The former WBC 122-pound champion says he's better than ever as he prepares to make his featherweight debut against Carlos Castro in a WBC World Title Eliminator Saturday night on PBC on SHOWTIME.
Brandon Figueroa didn’t hide in his house nor did he sulk. The former WBC super bantamweight world champion reflected after his first loss as a professional last November.
For the first time, Figueroa will be entering the ring picking up the pieces after a defeat when he debuts as a featherweight against Carlos Castro Saturday night on SHOWTIME Championship Boxing® (9 p.m. ET/6 p.m. PT) from the Alamodome in San Antonio, Texas, in a Premier Boxing Champions event.
Figueroa (22-1-1, 17 KOs) says he’s learned from his majority-decision loss to Stephen Fulton; a super bantamweight title unification fight that turned into a raucous back-and-forth 2021 Fight of the Year candidate. He also admits that making 122 was beginning to affect his body, which forced the move to 126 and this WBC featherweight 12-round title eliminator against Castro (27-1, 12 KOs).
But overall, he says, nothing has changed.
The 25-year-old remains steadfast in his self-belief that he’s a winner. He also remains resolute that the Fulton loss came because of what he did not do, as opposed to anything Fulton did.
Perhaps the greatest push arrived in how he handled adversity for the first time in his professional career.
“I’m a winner, and that won’t change. I understand that I have to use my abilities better and I’m approaching this fight in tremendous shape; I can’t wait to get in there,” Figueroa said. “I took my first loss and no one is harder on me than I am on myself, above anything said or written. That whole week after I lost, I went back home and brushed it off. The beauty about boxing is that no matter what, you always start off at square one, even if you win. This was about me getting back up, to keep moving on, and moving forward and keep proving everyone wrong. I want to continue proving that I deserve to be in this sport and that I can rebound from a loss.
“You see the great champions like Manny Pacquiao, and (Juan Manuel) Marquez, that have constituted to me that they are the best and they’ve lost. If anything, a loss probably makes you better. It makes you stronger. To me, I love boxing and what happened was a miss, and I’ll admit that it hurt, obviously being my first loss, but I never ran away. To me, I didn’t really lose, but the loss is there.
“This will make me stronger and tougher.”
Figueroa prides himself on being a positive person. Yes, he says, that optimism received a jolt. He stressed, however, that it hasn’t changed him.
He arrived home, in Weslaco, Texas, and stayed within his tight cocoon, surrounding himself with family and friends for just over a week. The loss did not affect him the way he thought it would have. If anything, Figueroa was more anxious to get back into the gym.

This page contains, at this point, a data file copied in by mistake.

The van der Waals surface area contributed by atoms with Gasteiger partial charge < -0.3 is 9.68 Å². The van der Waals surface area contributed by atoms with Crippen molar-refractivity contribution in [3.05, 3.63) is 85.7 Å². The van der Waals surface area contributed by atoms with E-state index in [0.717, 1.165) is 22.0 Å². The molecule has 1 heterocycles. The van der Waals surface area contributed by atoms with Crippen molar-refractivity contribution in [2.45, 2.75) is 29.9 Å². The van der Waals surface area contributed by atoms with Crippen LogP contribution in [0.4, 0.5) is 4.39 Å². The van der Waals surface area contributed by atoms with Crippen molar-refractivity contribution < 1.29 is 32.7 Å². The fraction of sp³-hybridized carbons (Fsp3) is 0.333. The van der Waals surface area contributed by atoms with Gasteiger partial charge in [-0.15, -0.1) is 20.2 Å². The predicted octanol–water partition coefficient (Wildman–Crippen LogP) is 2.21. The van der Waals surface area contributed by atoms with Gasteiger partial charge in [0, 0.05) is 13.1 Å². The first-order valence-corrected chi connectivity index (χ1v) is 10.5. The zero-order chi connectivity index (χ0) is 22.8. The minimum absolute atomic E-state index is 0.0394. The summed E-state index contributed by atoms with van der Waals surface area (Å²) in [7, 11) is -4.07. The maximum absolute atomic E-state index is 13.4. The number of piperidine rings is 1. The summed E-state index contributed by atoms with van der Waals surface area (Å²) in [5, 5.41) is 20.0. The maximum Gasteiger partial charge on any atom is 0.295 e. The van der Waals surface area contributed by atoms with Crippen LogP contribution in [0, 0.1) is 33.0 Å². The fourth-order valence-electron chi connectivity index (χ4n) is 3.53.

As soon as the Fulton fight was made available to him, he watched it by himself and with his family.
Figueroa found himself watching more of what he was doing than observing Fulton, cursing at the screen over the mistakes he felt that he made during the fight.
“ This is a better version of myself. That’s what everyone will see on Saturday night, July 9. ” Former WBC World Super Bantamweight Champion - Brandon Figueroa
“I saw what was working and what didn’t,” Figueroa said. “I took a week and a half off, and I went back to the gym on my own. No one had to tell me to go back. I had to get back. I have to stop letting my anger in the ring get the best of me. I guess the second part of getting better is being more technical. I need to look for shots that make sense. I need to be more technical and use a boxing-type of style.
“I also have to adapt faster, especially moving up to 126 pounds. There are a lot of things that I have to work on. I’m not making 122 pounds. That’s non-existent. I train my butt off every time I fight. I was 110-percent the night I fought Fulton. I’m 5-foot-8, and I was struggling to make 122. I’ve been making 122 since I was 17. My body has grown. There was stress, a lot of stress. I’ve been battling an injury that I’ve had for years, but I can’t, and I won’t say that I went into the Fulton fight at 95-percent. No, I was full strength and 100-percent that night.”
Figueroa has been training for two months for the Castro fight. He says he knows Castro, 28, is a good fighter with an exciting style. He realizes both he and Castro will be looking to make an early statement at 126.
“I feel that I’ll be a lot stronger at 126, and my dad was telling me there is a difference in my hand speed on the mitts and when I hit the body-protector,” Figueroa said. “I feel stronger, I feel more explosive than I did at 122. If people were impressed with my conditioning at 122, just imagine what it’s going to be like at 126. This is a better version of myself. That’s what everyone will see on Saturday night, July 9.
“Castro will come to fight. He’ll bring out the best of me and I hope I bring the best out of him. I can’t wait to put everything together in eight-ounce gloves. What everyone will see is a better fighter overall, who uses the jab more and is more patient. I want to showcase my power and, of course, I’d like to fight Stephen Fulton again, this time at 126. That fight was fast-paced for me coming forward. I learned I need to apply pressure better and what I learned from the Fulton fight is to not come straight at him. I should have worked more angles. I didn’t really have much of a boxing background, but after that fight, I want to show people that I can box and I can brawl, when I need to. It’s something that I must adjust and become a little better at doing.
“At 126, this is the most comfortable I’ve felt in a while.”
For a closer look at Brandon Figueroa, check out his fighter page.